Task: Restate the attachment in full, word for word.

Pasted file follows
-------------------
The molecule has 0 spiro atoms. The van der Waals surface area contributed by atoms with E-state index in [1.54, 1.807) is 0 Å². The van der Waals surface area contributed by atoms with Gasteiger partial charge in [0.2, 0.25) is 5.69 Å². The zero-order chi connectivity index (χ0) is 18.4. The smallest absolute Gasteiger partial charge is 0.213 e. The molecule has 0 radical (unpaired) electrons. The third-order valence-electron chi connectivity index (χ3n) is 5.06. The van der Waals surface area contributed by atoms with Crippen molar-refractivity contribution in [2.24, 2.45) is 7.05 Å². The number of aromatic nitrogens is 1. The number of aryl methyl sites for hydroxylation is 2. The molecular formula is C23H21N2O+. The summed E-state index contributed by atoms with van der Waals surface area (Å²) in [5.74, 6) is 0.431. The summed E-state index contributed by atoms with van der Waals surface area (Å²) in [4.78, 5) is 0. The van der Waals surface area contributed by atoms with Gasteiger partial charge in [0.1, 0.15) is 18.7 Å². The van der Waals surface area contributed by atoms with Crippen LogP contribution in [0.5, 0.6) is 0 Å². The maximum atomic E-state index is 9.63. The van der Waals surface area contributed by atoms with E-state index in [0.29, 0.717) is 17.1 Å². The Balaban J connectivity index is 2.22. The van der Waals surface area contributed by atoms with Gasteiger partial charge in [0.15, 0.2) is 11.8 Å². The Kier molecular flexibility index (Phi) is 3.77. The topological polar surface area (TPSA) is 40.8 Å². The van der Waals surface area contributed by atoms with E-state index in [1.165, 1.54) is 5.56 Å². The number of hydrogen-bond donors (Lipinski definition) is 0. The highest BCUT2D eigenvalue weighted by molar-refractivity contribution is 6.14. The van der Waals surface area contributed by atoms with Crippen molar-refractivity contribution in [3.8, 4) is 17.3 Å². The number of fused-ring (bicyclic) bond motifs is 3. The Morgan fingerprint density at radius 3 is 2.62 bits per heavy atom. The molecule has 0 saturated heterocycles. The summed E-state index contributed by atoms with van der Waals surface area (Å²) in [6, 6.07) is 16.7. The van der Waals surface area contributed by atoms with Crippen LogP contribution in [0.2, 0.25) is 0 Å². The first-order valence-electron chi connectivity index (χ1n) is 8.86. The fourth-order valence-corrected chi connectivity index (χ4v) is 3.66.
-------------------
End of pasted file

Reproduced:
The molecule has 0 spiro atoms. The van der Waals surface area contributed by atoms with E-state index in [1.54, 1.807) is 0 Å². The van der Waals surface area contributed by atoms with Gasteiger partial charge in [0.2, 0.25) is 5.69 Å². The zero-order chi connectivity index (χ0) is 18.4. The smallest absolute Gasteiger partial charge is 0.213 e. The molecule has 0 radical (unpaired) electrons. The third-order valence-electron chi connectivity index (χ3n) is 5.06. The van der Waals surface area contributed by atoms with Crippen molar-refractivity contribution in [2.24, 2.45) is 7.05 Å². The number of aromatic nitrogens is 1. The number of aryl methyl sites for hydroxylation is 2. The molecular formula is C23H21N2O+. The summed E-state index contributed by atoms with van der Waals surface area (Å²) in [5.74, 6) is 0.431. The summed E-state index contributed by atoms with van der Waals surface area (Å²) in [4.78, 5) is 0. The van der Waals surface area contributed by atoms with Gasteiger partial charge in [0.1, 0.15) is 18.7 Å². The van der Waals surface area contributed by atoms with Crippen LogP contribution in [0.5, 0.6) is 0 Å². The maximum atomic E-state index is 9.63. The van der Waals surface area contributed by atoms with E-state index in [0.29, 0.717) is 17.1 Å². The Balaban J connectivity index is 2.22. The van der Waals surface area contributed by atoms with Gasteiger partial charge in [0.15, 0.2) is 11.8 Å². The Kier molecular flexibility index (Phi) is 3.77. The topological polar surface area (TPSA) is 40.8 Å². The van der Waals surface area contributed by atoms with E-state index in [1.165, 1.54) is 5.56 Å². The number of hydrogen-bond donors (Lipinski definition) is 0. The highest BCUT2D eigenvalue weighted by molar-refractivity contribution is 6.14. The van der Waals surface area contributed by atoms with Crippen molar-refractivity contribution in [3.8, 4) is 17.3 Å². The number of fused-ring (bicyclic) bond motifs is 3. The Morgan fingerprint density at radius 3 is 2.62 bits per heavy atom. The molecule has 0 saturated heterocycles. The summed E-state index contributed by atoms with van der Waals surface area (Å²) in [6, 6.07) is 16.7. The van der Waals surface area contributed by atoms with Crippen LogP contribution in [0.2, 0.25) is 0 Å². The first-order valence-electron chi connectivity index (χ1n) is 8.86. The fourth-order valence-corrected chi connectivity index (χ4v) is 3.66.